2,3) I actually am in favor of telling them ahead of time, so I'll leave those people who are against it to respond to this one. (I doubt they weill, blogs over a week old don't get commented on much, except for things like `click on this site' and you find its a bargain to buy tuxedos--- we block those of course.)

    4) When I make questions differ it IS only in the most trivial ways,
    but changing numbers around. I had not thought of a student getting a good enough look at his neighbor answering a similar-but-different question, and thus getting an idea of how to do the actual question assigned. This would seem to be a great effort on the students part.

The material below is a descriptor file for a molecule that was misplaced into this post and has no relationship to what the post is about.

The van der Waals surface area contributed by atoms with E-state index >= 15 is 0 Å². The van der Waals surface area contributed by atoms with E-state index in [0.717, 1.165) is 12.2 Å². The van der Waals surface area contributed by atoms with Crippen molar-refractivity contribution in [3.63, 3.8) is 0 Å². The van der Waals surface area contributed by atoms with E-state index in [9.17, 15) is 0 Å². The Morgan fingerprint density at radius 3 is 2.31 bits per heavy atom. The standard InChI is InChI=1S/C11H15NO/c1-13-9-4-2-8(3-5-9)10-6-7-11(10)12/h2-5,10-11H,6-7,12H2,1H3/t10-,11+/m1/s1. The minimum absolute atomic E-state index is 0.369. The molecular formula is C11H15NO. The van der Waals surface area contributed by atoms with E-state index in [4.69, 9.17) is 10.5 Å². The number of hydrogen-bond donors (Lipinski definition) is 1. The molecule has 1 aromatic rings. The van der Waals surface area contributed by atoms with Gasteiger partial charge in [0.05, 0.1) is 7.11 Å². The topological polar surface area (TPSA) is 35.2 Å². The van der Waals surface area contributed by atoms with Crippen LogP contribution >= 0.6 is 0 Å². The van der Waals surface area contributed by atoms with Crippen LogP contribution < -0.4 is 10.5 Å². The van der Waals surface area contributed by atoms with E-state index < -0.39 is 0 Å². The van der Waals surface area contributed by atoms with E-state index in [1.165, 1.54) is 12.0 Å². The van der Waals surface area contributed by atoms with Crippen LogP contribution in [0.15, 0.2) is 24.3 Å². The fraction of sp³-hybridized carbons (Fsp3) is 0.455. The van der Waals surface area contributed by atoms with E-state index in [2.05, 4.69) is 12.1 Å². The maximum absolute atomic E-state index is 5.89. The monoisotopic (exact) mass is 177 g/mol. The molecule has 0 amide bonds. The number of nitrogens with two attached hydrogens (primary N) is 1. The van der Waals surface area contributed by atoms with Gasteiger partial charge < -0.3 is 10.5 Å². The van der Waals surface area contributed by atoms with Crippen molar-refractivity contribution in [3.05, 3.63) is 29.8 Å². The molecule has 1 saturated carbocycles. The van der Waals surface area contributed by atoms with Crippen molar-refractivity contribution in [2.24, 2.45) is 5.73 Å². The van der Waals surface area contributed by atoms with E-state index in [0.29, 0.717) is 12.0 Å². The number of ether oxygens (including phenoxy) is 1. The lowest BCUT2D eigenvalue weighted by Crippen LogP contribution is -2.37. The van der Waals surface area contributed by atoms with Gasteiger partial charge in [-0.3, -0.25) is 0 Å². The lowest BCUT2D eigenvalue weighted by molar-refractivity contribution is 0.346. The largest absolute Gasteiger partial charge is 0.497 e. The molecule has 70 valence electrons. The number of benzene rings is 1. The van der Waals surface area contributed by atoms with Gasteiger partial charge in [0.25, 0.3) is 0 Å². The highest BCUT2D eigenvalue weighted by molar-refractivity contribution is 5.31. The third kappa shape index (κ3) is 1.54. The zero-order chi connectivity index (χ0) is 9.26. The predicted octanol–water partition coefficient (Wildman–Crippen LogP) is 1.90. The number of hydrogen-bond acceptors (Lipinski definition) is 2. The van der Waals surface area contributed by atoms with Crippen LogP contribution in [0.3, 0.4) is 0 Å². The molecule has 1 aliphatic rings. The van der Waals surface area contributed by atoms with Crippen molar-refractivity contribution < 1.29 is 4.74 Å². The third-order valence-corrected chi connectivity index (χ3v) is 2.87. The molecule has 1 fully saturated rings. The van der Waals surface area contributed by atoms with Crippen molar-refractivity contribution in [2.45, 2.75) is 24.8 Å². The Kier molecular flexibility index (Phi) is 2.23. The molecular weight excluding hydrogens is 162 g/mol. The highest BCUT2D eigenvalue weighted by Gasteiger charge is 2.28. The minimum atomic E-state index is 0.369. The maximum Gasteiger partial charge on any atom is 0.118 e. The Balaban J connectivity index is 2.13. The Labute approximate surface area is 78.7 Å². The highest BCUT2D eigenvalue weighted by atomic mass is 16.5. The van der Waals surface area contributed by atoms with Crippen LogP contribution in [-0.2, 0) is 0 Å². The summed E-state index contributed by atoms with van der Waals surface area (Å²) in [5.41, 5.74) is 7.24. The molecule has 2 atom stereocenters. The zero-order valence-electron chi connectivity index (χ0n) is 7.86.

And again, I think just telling them the exams are different is a deterrent.

    I have sometimes managed to have two classes taking an exam same classroom, same time. I may do it this spring when I am teaching
    Automata Theory and Ramsey Theory. I just hope I don't have anyone in Ramsey Theory drawing DFA's, or anyone in Automata Theory drawing graphs with colored edges.